I’ve kept an idea journal for as long as I can remember. Whenever a word, sentence or story idea strikes my fancy, I jot it down and date the entry.
One day, I thumbed through the pages, noticing dates on entries. A pattern emerged. Whenever I felt at peace with my life, I saw numerous entries, many of which inspired stories and essays.
However, the number of entries decreased to almost none when I was experiencing turmoil. One year stood out. I was stuck in a conflict with a person who had no interest in resolution. I felt hurt and angry. A tape ran through my mind reviewing how I was wronged, what I should have said, what should happen to make things right… ad nauseam. This tape consumed me, leaving no space to think. My creativity was being held hostage by my refusal to forgive and let go.
During that period, I subscribed to a phone app that delivered a new word each day. One day my screen displayed the word dharna—the practice of exacting justice by sitting and fasting at the doorstep of an offender until death, or until the demand is granted. I’m assuming that means after someone hurts you, you plant yourself on his doorstep just waiting for an apology and recompense. You stay until the person makes amends or until you die. The definition didn’t specify who does the dying. Either way, if no apology is forthcoming, you lose. Either you die and never receive the apology, or the offender dies and you don’t receive an apology.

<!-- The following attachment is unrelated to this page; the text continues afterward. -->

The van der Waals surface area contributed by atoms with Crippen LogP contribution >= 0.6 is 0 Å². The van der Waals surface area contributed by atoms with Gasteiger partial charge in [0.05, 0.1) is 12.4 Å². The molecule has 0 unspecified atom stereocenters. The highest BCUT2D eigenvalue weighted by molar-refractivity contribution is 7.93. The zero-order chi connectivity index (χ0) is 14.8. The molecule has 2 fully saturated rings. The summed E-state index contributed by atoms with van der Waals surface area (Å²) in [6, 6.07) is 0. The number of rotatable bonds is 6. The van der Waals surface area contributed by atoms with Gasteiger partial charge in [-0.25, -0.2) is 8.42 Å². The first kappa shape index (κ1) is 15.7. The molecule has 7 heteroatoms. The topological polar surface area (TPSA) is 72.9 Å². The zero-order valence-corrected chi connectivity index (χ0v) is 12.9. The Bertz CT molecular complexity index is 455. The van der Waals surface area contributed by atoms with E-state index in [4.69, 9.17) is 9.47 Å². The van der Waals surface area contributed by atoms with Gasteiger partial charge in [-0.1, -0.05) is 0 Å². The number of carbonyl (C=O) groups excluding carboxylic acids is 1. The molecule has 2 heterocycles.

I realized that by clinging to my grievances and waiting for an apology, I was sitting by the door, starving, dying and not doing what I’m meant to do, which is write. I understood that I needed to forgive regardless of whether that person ever acknowledged any culpability. The writer Anne Lamott, says, “Not forgiving is like drinking rat poison and expecting the rat to die.” Therefore, forgiving was in my self-interest; I needed to be free and whole again.
Sometimes, you have to choose to forgive then wait for your heart to catch up with your head and your actions. Corrie Ten Boom, a woman who was imprisoned by the Nazis, says, “Forgiveness is an act of will, and the will can function regardless of the temperature of the heart.”
For me, forgiveness involved changing the tape that was running in my head; that meant reading, praying, getting counsel and setting good boundaries. Thomas Szasz says, “The stupid neither forgive nor forget; the naïve forgive and forget; the wise forgive but do not forget.” So, you forgive, but you don’t allow the person to continue to harm you.
I relapse frequently. How do I respond? I try to remember not to drink the poison.
How do you know you’ve forgiven someone? You stop wanting to retaliate. You are at peace with them and your mind is free to take up other tasks, such as resuming a creative, productive life.
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